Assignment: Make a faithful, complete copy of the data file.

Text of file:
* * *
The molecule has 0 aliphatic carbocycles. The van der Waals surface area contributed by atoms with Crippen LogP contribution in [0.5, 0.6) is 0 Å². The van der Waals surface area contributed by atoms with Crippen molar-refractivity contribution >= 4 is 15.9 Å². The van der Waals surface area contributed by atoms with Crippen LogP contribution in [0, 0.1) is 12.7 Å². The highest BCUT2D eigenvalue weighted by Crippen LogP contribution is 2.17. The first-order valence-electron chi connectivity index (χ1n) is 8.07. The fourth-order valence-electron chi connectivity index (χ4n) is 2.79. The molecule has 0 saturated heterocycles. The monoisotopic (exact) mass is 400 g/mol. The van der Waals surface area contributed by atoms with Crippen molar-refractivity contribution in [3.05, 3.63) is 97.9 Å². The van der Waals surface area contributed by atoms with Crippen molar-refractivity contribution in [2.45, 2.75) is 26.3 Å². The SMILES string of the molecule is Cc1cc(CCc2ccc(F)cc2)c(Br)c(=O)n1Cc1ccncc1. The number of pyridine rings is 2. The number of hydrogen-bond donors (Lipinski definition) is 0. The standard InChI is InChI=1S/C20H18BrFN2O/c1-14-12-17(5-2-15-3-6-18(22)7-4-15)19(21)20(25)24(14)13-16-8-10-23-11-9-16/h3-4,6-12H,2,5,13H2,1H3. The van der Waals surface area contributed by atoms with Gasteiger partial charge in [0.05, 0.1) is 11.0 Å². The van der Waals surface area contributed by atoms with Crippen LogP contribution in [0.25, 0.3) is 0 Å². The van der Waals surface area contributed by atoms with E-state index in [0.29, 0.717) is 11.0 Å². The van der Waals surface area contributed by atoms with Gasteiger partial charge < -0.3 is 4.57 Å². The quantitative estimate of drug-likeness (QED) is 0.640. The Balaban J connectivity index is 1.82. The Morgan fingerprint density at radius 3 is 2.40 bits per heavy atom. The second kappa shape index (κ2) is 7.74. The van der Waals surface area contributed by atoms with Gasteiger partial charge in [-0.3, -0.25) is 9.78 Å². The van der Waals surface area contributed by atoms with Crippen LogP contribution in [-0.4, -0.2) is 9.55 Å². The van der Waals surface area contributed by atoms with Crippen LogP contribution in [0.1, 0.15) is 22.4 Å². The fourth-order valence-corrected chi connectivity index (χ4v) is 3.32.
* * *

The molecule has 0 aliphatic carbocycles. The van der Waals surface area contributed by atoms with Crippen LogP contribution in [0.5, 0.6) is 0 Å². The van der Waals surface area contributed by atoms with Crippen molar-refractivity contribution >= 4 is 15.9 Å². The van der Waals surface area contributed by atoms with Crippen LogP contribution in [0, 0.1) is 12.7 Å². The highest BCUT2D eigenvalue weighted by Crippen LogP contribution is 2.17. The first-order valence-electron chi connectivity index (χ1n) is 8.07. The fourth-order valence-electron chi connectivity index (χ4n) is 2.79. The molecule has 0 saturated heterocycles. The monoisotopic (exact) mass is 400 g/mol. The van der Waals surface area contributed by atoms with Crippen molar-refractivity contribution in [3.05, 3.63) is 97.9 Å². The van der Waals surface area contributed by atoms with Crippen molar-refractivity contribution in [2.45, 2.75) is 26.3 Å². The SMILES string of the molecule is Cc1cc(CCc2ccc(F)cc2)c(Br)c(=O)n1Cc1ccncc1. The number of pyridine rings is 2. The number of hydrogen-bond donors (Lipinski definition) is 0. The standard InChI is InChI=1S/C20H18BrFN2O/c1-14-12-17(5-2-15-3-6-18(22)7-4-15)19(21)20(25)24(14)13-16-8-10-23-11-9-16/h3-4,6-12H,2,5,13H2,1H3. The van der Waals surface area contributed by atoms with Gasteiger partial charge in [0.05, 0.1) is 11.0 Å². The van der Waals surface area contributed by atoms with Crippen LogP contribution in [0.25, 0.3) is 0 Å². The van der Waals surface area contributed by atoms with E-state index in [0.29, 0.717) is 11.0 Å². The van der Waals surface area contributed by atoms with Gasteiger partial charge < -0.3 is 4.57 Å². The quantitative estimate of drug-likeness (QED) is 0.640. The Balaban J connectivity index is 1.82. The Morgan fingerprint density at radius 3 is 2.40 bits per heavy atom. The second kappa shape index (κ2) is 7.74. The van der Waals surface area contributed by atoms with Gasteiger partial charge in [-0.3, -0.25) is 9.78 Å². The van der Waals surface area contributed by atoms with Crippen LogP contribution in [-0.4, -0.2) is 9.55 Å². The van der Waals surface area contributed by atoms with Crippen LogP contribution in [0.1, 0.15) is 22.4 Å². The fourth-order valence-corrected chi connectivity index (χ4v) is 3.32.